When is the best time to visit Cathedral Cove?

Being such a popular spot you’re most probably wondering – is Cathedral Cove busy? The answer is – it depends. Summer in New Zealand is officially from December to February and this is obviously the peak season for both tourists and locals.

That said, we last visited around the 8th of December and did our usual early morning paddle to Cathedral Cove from Hahei Beach. Apart from two other people, we had the place to ourselves. Bear in mind though that schools break up around the middle of December for 6 weeks so that’s when things really start to get busy. You can check school holiday dates here.

For us personally, we avoid Hahei over this period and won’t go back until early Autumn in March. In fact, we think Autumn is the best time to visit Cathedral Cove. It’s still warm, the weather is settled and it’s far less busy. Of course, if you’re not too interested in swimming or snorkeling, and just want to experience the place, Winter and Spring are also excellent times to visit. It might just be you and a handful of dedicated photographers trying to get that must-have shot of the arch.

Hahei Beach & Cathedral Cove car parks

It should come as no surprise that parking during peak season has been a bit of a challenge in the past. There are a number of prime parking spots close to the beach at the end of Hahei Beach Road, but unless you get there really early, you can forget about finding a spot.

Visitors used to park along Beach Road but that tended to cause chaos and made it difficult to walk from the beach to the shops. Fortunately, the good people of Hahei have created a dedicated visitor car park, just on your right as you enter Hahei. As at time of writing (December 2018) parking is free and from here it’s a 20 minute walk to the beach and the lower start of the Cathedral Cove Walk. More on that later.

During the summer months, there is a Cathedral Cove Park and Ride shuttle service which costs $5 return per person, $3 for a child and $10 for a family (2 adults 2 children).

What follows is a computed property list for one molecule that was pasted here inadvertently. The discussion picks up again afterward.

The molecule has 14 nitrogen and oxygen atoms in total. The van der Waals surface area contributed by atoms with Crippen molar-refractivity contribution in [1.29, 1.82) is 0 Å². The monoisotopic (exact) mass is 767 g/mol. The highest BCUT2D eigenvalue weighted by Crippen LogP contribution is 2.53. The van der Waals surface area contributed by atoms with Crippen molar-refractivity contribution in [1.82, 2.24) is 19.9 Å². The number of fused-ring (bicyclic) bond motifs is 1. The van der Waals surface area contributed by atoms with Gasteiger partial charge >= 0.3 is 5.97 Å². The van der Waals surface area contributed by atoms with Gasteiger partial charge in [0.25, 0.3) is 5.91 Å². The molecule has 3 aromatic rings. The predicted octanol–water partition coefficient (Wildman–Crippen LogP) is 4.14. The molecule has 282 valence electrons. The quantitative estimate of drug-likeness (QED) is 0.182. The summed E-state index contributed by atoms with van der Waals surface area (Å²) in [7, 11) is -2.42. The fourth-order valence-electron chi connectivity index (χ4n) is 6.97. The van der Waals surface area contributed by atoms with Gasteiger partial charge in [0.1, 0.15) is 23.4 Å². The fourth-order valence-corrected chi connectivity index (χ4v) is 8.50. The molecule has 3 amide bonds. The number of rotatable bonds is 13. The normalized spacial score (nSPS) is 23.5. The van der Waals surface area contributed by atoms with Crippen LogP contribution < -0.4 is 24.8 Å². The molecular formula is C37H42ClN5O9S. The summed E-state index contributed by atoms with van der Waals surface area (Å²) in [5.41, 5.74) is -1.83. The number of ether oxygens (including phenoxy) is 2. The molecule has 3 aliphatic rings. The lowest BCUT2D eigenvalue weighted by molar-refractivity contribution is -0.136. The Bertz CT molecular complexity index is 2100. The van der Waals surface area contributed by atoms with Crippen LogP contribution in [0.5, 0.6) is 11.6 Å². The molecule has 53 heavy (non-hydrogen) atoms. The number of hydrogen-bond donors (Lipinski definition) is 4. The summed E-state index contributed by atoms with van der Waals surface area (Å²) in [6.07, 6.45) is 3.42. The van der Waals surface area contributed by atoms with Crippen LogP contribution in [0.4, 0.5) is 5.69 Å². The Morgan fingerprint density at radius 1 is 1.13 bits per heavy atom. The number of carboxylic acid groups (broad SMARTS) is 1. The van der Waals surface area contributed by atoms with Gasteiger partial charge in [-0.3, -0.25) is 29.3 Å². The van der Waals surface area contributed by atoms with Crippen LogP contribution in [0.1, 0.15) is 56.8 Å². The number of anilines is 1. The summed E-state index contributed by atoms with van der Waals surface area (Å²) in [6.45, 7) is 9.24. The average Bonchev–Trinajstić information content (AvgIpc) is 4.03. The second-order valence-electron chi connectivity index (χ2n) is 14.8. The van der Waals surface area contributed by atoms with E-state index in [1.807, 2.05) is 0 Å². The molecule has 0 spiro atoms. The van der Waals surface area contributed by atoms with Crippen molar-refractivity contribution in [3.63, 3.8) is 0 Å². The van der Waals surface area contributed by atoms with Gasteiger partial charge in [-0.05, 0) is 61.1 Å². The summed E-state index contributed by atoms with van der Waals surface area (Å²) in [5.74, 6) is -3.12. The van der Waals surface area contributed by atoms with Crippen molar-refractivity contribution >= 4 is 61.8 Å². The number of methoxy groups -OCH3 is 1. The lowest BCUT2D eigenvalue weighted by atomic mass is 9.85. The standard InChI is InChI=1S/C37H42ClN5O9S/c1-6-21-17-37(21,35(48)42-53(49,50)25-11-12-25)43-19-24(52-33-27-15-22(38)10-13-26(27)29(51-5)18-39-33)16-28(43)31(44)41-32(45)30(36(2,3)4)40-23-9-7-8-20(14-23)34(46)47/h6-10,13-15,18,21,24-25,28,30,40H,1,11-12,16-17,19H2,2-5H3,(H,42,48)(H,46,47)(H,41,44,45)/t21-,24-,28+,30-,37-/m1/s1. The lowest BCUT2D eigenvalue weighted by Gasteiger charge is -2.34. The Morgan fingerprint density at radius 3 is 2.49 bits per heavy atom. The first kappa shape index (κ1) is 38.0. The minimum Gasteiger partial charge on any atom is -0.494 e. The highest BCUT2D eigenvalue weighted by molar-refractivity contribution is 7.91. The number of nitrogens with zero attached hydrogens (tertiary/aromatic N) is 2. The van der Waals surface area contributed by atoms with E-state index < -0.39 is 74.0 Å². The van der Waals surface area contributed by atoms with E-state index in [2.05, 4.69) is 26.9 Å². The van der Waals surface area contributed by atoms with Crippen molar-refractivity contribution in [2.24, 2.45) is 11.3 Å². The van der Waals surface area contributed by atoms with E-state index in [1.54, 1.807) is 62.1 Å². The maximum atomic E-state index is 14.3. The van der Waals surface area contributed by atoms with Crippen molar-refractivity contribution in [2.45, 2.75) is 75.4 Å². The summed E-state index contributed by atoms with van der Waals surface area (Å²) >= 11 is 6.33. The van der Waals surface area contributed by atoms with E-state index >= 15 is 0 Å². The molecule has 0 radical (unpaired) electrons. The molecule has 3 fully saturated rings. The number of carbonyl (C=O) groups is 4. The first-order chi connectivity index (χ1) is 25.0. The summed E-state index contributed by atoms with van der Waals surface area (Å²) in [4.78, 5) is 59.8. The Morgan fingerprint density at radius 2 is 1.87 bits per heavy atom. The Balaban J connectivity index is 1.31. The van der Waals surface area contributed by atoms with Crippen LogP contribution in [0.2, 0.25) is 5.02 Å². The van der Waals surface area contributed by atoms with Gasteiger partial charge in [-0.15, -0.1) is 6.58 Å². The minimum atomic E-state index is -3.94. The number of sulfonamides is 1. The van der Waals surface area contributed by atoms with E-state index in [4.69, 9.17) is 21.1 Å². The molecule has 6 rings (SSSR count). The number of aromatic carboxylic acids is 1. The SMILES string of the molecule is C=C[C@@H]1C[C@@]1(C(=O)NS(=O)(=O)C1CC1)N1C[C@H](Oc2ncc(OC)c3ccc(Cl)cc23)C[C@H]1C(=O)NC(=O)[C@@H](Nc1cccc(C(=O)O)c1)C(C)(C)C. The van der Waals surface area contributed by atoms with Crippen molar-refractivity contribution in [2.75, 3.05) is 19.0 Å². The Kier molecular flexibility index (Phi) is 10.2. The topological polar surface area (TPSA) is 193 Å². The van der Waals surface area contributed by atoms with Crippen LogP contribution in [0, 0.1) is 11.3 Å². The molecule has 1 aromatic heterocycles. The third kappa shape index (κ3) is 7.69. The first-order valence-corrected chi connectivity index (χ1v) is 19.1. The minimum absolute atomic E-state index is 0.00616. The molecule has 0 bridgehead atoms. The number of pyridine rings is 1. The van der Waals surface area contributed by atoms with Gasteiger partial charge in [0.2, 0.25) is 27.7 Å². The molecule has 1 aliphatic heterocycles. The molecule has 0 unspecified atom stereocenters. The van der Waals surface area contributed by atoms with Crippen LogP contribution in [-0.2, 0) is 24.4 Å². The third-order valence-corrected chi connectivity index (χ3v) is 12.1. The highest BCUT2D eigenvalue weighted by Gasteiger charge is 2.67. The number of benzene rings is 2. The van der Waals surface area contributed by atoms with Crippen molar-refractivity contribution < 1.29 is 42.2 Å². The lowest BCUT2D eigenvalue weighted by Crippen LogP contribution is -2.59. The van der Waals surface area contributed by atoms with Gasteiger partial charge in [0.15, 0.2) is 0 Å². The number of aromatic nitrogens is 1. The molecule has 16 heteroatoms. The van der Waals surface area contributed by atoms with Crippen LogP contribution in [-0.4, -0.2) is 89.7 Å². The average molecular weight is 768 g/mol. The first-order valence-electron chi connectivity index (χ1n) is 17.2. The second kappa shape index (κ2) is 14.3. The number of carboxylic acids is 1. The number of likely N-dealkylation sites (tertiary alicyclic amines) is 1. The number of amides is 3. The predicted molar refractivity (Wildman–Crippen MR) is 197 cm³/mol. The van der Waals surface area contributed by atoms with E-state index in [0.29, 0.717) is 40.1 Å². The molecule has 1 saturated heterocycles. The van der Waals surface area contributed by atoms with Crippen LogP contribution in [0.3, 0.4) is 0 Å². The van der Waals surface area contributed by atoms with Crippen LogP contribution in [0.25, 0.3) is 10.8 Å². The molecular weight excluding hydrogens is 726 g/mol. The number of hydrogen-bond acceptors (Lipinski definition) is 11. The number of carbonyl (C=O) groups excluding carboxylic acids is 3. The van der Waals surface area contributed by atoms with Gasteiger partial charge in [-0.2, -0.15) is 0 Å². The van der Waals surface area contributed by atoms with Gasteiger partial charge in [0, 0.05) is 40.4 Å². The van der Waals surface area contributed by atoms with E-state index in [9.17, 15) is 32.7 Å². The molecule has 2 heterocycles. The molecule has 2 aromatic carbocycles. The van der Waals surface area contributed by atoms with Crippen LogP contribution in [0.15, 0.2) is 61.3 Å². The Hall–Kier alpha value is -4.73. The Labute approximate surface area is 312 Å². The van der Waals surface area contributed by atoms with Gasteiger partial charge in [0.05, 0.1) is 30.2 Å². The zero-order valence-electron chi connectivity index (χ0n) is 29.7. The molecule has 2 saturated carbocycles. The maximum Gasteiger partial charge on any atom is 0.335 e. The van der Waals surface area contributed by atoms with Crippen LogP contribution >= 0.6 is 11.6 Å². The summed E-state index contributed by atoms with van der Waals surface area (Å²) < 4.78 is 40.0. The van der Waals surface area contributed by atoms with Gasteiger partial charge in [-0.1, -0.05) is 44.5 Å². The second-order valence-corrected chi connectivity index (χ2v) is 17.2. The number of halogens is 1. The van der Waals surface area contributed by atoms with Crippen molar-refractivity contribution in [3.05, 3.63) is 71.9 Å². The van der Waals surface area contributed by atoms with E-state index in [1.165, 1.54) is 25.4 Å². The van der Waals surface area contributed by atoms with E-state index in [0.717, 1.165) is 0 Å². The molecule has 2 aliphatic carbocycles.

The upper start of the Cathedral Cove Walk is at the end of Grange Road and there are a limited number of paid parkings there. However, parking is prohibited here from the 1 October to the 30 April although you can drop people off. This is also the pick up and drop off zone for the Coromandel Cove Shuttle.

When we last drove up to the drop off we noticed that enterprising locals on Grange Road were letting visitors park on their properties – for a small fee of course. We can’t guarantee that this will always be the case but if you do decide to drive up to the top car park, keep an eye out for the handmade signboards along the road.


We all go to the beach for fun and sun right? If you’re visiting New Zealand on a fixed itinerary you may not have your pick of the best weather. But if you have some flexibility and want to check the local conditions before visiting, the nearest New Zealand MetService forecast location for Hahei and Cathedral Cove is Whitianga.

While MetService does provide rain forecast maps, these cover the entire country. To check more detailed local weather conditions and forecasts including wind, rain, temperature and cloud cover we use, and highly recommend, Windy.com.


Unlike nearby Hot Water Beach which you need to visit around low tide, Hahei beach and Cathedral Cove can be enjoyed at any time. That said, at high tide the sea does come up as far as the northern side of the Cathedral Cove arch. Depending on the tide and the swell, you might have to time your dash through the arch to the other side to stay dry. To check the latest Cathedral Cove low tide times, have a look at the New Zealand MetService tide table for Whitianga.

Cathedral Cove

Ways to Explore Cathedral Cove

Cathedral Cove and the famous rock archway can only be reached on foot or from the sea. While we think everyone should do the walk, our preference, as you may have seen from the video, is to paddle from Hahei Beach. That does of course depend on the conditions, particularly the wind. You will find that early mornings are the best with winds usually picking up later in the day.

Cathedral Cove Walk

Most visitors to the area will walk to Cathedral Cove from the upper car park / drop off point at the top of Grange Road (turn left just after the general store on Hahei Beach Road). The track is well maintained and we would stay this is a fairly easy walk although there are some steep stairs as you head down to the beach towards Mares Leg Cove.